Aim is number one – what is aim? Club face perpendicular to the target line, with Feet, hips and knees parallel to FACE AIM
put stick or shaft close to target line where the club head will be and get used to aiming this correctly first, then getting the body parallel. NOT PUTTING A SHAFT DOWN IN-BETWEEN YOUR FOOT LINE AND BALL AND USING THIS AS YOUR BODY REFERENCE because it’s easy to get a distorted perspective and start aiming the feet way too far left of the target.
PARALLEL LINES ARE EQUIDISTANT FOREVER SO YOUR FEET LINE/ BODY LINE SHOULD ONLY EVER BE APPROX 3ft LEFT OF TARGET LINE!!!!!!!!!!!
Great players practice hitting shots and controlling the club face, they learn (after getting the fundamentals of movement correct) by trial and error how to hit different shots.
Some modern players (many of whom learned the same way originally as kids) who now use launch monitors, pressure plates, 3D analysis and data for feedback are NOT BETTER than the legends I.e Tiger Woods, Jack Nicklaus, Ben Hogan, Tom Watson, Gary Player, Nick Faldo, Seve Ballesteros, etc etc Why? Because you can’t beat watching ball flight and learning feel by trial and error.
Even Rory McIlroy, Jason Day and Jordan Spieth would of all had their swings pretty much developed by the time they were exposed to most of the technology that everyone is raving about today.
It’s the same with putting, Jack Nicklaus, Ben Crenshaw, Loren Roberts, Greg Norman, Brad Faxon, (I could go on and on), all putted brilliantly for their whole careers without ever seeing a data read out of their ball launch or spin off the putter, or their face angle at impact using Sam Putt lab or any other gizmo.
It is worth remembering that Tiger won 8 Majors between 1997 and 2003, before any launch monitors were even being used!
And now he has every imaginable piece of technology he cannot play anywhere near his old game.
What else do you have when you’re on the course and facing a shot under pressure?
It’s then that you need to own your swing, you need to have some basic key thoughts that you know can produce a certain shot.
If you study the best players through history many like Gary Player, Ben Hogan, Lee Trevino, Rory McIlroy and lots of others have a tremendous amount of hip Turn at impact and this is definitely something to be encouraged.
However we all have different amounts of flexibility and constantly comparing ones swing, with any of the above players can be futile and counter productive if you do not possess their physical abilities.
Other great players like Greg Norman, Jack Nicklaus and Tom Watson still had the same basic sequence and movement pattern but were not quite as rotated in the hips at impact and achieved outstanding careers.
I categorise swings and players into two basic body types, lateral benders (people who can keep their right or rear elbow flexed at impact and use the right or rear shoulder lowering toward the hip to reach the ball), these players can also generally rotate their pelvis really well and are often like the legends in their look at impact, and then you have the non lateral benders (people who have to straighten the rear arm more into impact because they physically can’t lateral bend enough), who will be less rotated in the hips at impact.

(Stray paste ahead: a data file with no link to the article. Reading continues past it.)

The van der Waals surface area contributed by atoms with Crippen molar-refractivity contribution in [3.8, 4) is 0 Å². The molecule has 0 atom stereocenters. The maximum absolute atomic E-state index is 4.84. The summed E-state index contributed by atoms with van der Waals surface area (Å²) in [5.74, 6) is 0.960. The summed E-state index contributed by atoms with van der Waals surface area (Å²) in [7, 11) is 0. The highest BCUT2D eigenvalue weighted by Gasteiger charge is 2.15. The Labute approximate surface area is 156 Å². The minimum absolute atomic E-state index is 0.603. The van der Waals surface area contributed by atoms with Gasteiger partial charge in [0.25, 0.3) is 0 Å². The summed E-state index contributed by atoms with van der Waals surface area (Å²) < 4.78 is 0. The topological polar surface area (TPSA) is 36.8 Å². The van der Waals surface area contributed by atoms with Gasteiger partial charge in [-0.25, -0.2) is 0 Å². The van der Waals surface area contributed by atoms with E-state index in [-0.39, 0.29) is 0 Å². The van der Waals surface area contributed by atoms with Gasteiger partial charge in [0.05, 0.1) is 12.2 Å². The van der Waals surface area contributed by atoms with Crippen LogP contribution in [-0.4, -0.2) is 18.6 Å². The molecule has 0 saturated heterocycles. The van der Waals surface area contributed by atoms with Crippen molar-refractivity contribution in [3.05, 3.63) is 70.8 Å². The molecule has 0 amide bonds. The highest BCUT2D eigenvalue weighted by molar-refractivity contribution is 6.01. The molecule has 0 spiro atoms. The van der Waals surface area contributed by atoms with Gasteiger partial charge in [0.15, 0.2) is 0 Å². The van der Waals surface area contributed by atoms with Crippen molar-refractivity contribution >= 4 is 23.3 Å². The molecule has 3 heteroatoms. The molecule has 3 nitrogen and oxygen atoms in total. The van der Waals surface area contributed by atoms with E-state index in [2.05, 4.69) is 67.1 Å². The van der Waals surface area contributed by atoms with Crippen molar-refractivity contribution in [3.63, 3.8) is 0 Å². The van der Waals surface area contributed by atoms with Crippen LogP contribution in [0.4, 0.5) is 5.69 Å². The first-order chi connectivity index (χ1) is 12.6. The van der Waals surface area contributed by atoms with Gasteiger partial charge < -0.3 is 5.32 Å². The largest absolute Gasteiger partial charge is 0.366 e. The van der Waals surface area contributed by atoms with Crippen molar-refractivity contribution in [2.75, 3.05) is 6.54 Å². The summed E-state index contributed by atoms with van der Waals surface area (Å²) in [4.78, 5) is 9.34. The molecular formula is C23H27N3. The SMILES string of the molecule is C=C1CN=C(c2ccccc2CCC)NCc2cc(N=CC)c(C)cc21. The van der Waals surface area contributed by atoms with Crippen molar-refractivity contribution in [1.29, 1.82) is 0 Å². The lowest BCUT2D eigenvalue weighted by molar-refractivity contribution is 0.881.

Jason Day would be a good example of this type of player who still achieves incredible power.
It is true that many of the legends fall into the lateral bend category, but this is just what their bodies can do and is an innate ability. I do not believe this can be learned, except by children starting from scratch who can develop their movement patterns before maturity and even then their bodies will either be more receptive to one or the other of the movement/swing types.
Some of the legendary players may well have used turning the hips as a practice thought, as did Hogan, but in doing so their bodies were able to produce extreme amounts of rotation that other players, thinking exactly the same thing, cannot achieve and more to the point, will never be able to achieve through physical limitations!
You may be thinking that anyone within reason can improve flexibility and you would be right, but dynamic flexibility (which is required to move through these positions in roughly a second while swinging) is completely different.
To strike a ball with a flexed rear elbow and be able to go from left lateral bend in the back swing, to full right lateral bend into impact (for right handers), with hips maximally rotated (belt buckle virtually facing the target like Dustin Johnson), is an incredibly athletic thing to do and to a degree you simply can do this, or you can’t!
For example Dustin Johnson did not grow up doing special exercises to enable his body to assume the incredibly dynamic positions he achieves, no, his body finds those positions when faced with the task of striking a ball, because they are the ranges of movement available to him.